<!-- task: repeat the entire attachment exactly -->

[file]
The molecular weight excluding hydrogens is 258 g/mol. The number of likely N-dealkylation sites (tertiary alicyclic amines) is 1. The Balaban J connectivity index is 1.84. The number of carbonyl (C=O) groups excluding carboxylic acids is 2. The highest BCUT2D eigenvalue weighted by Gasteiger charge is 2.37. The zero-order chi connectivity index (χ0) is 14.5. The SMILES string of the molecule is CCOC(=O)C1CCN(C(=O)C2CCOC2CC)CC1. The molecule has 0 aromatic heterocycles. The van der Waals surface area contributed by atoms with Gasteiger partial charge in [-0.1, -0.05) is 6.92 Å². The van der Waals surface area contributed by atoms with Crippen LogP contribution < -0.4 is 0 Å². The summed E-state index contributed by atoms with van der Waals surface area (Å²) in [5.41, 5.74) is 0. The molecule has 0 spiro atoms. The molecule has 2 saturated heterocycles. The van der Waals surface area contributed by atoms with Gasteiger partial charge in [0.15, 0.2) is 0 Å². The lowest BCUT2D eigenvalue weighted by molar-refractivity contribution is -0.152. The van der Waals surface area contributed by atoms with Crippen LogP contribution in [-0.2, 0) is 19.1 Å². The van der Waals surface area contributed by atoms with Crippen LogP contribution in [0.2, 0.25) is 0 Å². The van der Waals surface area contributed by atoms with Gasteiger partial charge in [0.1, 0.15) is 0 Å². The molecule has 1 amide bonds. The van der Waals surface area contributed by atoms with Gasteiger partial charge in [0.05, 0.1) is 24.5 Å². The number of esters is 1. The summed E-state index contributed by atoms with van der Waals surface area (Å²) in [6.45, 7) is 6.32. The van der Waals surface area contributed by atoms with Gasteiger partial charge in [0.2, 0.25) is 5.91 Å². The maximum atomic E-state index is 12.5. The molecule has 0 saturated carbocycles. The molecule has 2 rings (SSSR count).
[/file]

The molecular weight excluding hydrogens is 258 g/mol. The number of likely N-dealkylation sites (tertiary alicyclic amines) is 1. The Balaban J connectivity index is 1.84. The number of carbonyl (C=O) groups excluding carboxylic acids is 2. The highest BCUT2D eigenvalue weighted by Gasteiger charge is 2.37. The zero-order chi connectivity index (χ0) is 14.5. The SMILES string of the molecule is CCOC(=O)C1CCN(C(=O)C2CCOC2CC)CC1. The molecule has 0 aromatic heterocycles. The van der Waals surface area contributed by atoms with Gasteiger partial charge in [-0.1, -0.05) is 6.92 Å². The van der Waals surface area contributed by atoms with Crippen LogP contribution < -0.4 is 0 Å². The summed E-state index contributed by atoms with van der Waals surface area (Å²) in [5.41, 5.74) is 0. The molecule has 0 spiro atoms. The molecule has 2 saturated heterocycles. The van der Waals surface area contributed by atoms with Gasteiger partial charge in [0.15, 0.2) is 0 Å². The lowest BCUT2D eigenvalue weighted by molar-refractivity contribution is -0.152. The van der Waals surface area contributed by atoms with Crippen LogP contribution in [-0.2, 0) is 19.1 Å². The van der Waals surface area contributed by atoms with Crippen LogP contribution in [0.2, 0.25) is 0 Å². The van der Waals surface area contributed by atoms with Gasteiger partial charge in [0.1, 0.15) is 0 Å². The molecule has 1 amide bonds. The van der Waals surface area contributed by atoms with Gasteiger partial charge in [0.05, 0.1) is 24.5 Å². The number of esters is 1. The summed E-state index contributed by atoms with van der Waals surface area (Å²) in [6.45, 7) is 6.32. The van der Waals surface area contributed by atoms with Gasteiger partial charge in [0.2, 0.25) is 5.91 Å². The maximum atomic E-state index is 12.5. The molecule has 0 saturated carbocycles. The molecule has 2 rings (SSSR count).